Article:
While the Houston Texans were featured on HBO’s Hard Knocks, we were not only able to witness Wilfork ingratiate himself into Texas culture by rocking some overalls (shirtless) and cowboy boots, but we also got to hear how the big man was schooling punks out on the basketball court.

Wilfork’s skill set is as big as his personality, and anyone who has seen him with a football in his hands understands that this isn’t just some fat guy out there to take up space and open up opportunities for his teammates, he’s a playmaker.

During his 11 NFL seasons, Wilfork has pulled down opposing quarterbacks 16 times for sacks. He’s forced five fumbles, and he’s recovered 12, but nothing he’s done on the defensive side of the ball is as impressive or fun to watch as seeing the 325 pounder (we’ll go with it Vince) pull down an interception and run with the football. Most defensive tackles would be thrilled to walk away from a career having intercepted a single pass, but Wilfork picked off three while a member of the New England Patriots.

Durability has also been a big part of the longevity for Wilfork as it has for Smith and Woodson. He lost 12 games to injury in 2013, but otherwise only missed six games (three games twice) over the course of his career, and he played all 16 games in eight of his 11 NFL seasons. Those are impressive numbers for a guy spending his time in the trenches, especially at nose tackle where he spent many years.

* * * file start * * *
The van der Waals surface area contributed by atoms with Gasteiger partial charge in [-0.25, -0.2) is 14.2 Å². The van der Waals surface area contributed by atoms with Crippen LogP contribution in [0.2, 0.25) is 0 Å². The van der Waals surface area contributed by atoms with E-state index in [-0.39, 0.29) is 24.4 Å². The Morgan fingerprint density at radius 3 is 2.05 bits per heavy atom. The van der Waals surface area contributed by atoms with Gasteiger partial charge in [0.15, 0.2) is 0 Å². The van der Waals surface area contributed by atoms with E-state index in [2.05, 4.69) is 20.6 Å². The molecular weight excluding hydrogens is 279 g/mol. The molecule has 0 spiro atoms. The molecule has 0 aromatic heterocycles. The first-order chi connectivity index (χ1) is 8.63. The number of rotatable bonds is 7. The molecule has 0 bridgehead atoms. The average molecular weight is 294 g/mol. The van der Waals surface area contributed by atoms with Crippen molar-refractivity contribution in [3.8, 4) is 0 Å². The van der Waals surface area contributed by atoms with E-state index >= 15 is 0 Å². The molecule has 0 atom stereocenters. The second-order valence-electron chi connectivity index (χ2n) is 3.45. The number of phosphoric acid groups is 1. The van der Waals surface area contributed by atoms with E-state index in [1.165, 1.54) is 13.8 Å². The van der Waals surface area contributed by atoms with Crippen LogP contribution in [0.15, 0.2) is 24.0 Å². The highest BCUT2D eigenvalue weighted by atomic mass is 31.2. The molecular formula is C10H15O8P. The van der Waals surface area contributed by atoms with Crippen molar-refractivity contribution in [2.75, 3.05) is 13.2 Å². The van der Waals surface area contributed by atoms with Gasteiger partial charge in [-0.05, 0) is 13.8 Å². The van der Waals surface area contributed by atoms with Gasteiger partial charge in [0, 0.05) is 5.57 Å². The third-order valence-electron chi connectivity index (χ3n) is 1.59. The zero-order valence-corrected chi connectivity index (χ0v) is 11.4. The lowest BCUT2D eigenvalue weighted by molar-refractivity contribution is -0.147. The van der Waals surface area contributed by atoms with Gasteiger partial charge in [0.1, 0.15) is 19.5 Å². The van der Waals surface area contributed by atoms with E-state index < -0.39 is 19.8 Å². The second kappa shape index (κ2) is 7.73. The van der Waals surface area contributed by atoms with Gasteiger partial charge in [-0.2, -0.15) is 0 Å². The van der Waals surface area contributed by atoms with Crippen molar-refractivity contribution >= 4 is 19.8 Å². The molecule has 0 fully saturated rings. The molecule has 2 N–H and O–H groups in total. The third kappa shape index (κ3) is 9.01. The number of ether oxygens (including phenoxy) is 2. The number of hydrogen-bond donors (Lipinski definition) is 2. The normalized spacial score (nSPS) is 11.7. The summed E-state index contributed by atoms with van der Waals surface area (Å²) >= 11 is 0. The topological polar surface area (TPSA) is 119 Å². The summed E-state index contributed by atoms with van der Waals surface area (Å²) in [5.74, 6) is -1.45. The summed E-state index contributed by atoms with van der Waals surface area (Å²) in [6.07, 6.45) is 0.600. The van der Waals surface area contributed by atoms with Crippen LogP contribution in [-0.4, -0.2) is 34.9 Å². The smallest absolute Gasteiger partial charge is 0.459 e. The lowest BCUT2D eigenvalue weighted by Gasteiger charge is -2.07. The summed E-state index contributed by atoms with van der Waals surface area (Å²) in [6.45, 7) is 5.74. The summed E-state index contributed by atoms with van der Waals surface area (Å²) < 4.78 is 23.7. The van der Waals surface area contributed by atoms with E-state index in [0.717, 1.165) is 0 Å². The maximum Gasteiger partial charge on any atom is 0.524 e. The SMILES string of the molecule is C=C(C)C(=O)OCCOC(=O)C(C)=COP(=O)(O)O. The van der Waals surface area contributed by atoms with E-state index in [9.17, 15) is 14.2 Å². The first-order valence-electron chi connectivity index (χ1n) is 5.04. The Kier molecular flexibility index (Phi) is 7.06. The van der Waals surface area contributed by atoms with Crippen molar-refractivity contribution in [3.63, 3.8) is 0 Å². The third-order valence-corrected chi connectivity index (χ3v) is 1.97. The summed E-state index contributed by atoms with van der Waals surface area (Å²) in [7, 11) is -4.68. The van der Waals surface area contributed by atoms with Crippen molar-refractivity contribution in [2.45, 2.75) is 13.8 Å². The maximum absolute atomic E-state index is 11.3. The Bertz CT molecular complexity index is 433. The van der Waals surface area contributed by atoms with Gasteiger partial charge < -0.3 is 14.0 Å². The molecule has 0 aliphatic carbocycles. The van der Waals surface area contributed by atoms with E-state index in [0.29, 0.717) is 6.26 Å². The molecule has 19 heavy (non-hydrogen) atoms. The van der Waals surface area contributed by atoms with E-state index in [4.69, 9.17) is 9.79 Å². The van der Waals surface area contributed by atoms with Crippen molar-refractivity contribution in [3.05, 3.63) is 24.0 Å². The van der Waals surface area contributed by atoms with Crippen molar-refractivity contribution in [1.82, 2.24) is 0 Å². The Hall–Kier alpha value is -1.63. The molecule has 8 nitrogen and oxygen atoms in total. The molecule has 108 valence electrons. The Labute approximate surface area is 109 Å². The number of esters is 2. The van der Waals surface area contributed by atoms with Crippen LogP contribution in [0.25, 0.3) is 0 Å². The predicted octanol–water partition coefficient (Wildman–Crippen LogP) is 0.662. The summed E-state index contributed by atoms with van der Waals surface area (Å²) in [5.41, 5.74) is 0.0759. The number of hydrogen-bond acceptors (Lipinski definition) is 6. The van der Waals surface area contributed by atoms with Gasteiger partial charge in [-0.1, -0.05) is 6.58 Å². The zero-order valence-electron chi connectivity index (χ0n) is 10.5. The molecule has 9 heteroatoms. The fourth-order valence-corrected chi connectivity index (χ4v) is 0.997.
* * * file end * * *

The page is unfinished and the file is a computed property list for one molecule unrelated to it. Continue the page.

This year, the 11-year vet will have an opportunity to be part of something special if everyone can stay healthy in Houston. Wilfork, safety Raheem Moore, and second-round draft pick Benardrick McKinney will be added to a defense that already boasted the best defensive player in the world, J.J. Watt, and is hoping to see big years out of returning players like Jadeveon Clowney and Brian Cushing. If everyone is healthy and firing on all cylinders, the Texans defense will be scary.

The NFL is a young man’s game, where 30 is old for most, and the death knell for running backs. Just don’t tell these guys who have kept thriving long into their NFL careers. These three stars may be long in the tooth, but they’re not short on talent or drive.

About Pat Donovan

Pat Donovan

Pat Donovan has covered the NFL for almost a decade and is a host and producer for the Tampa Bay Buccaneers radio flagship 620WDAE/95.3FM. Pat covers the NFC South and NFC East for Football Insiders. Follow him on Twitter, @PatDonovanNFL.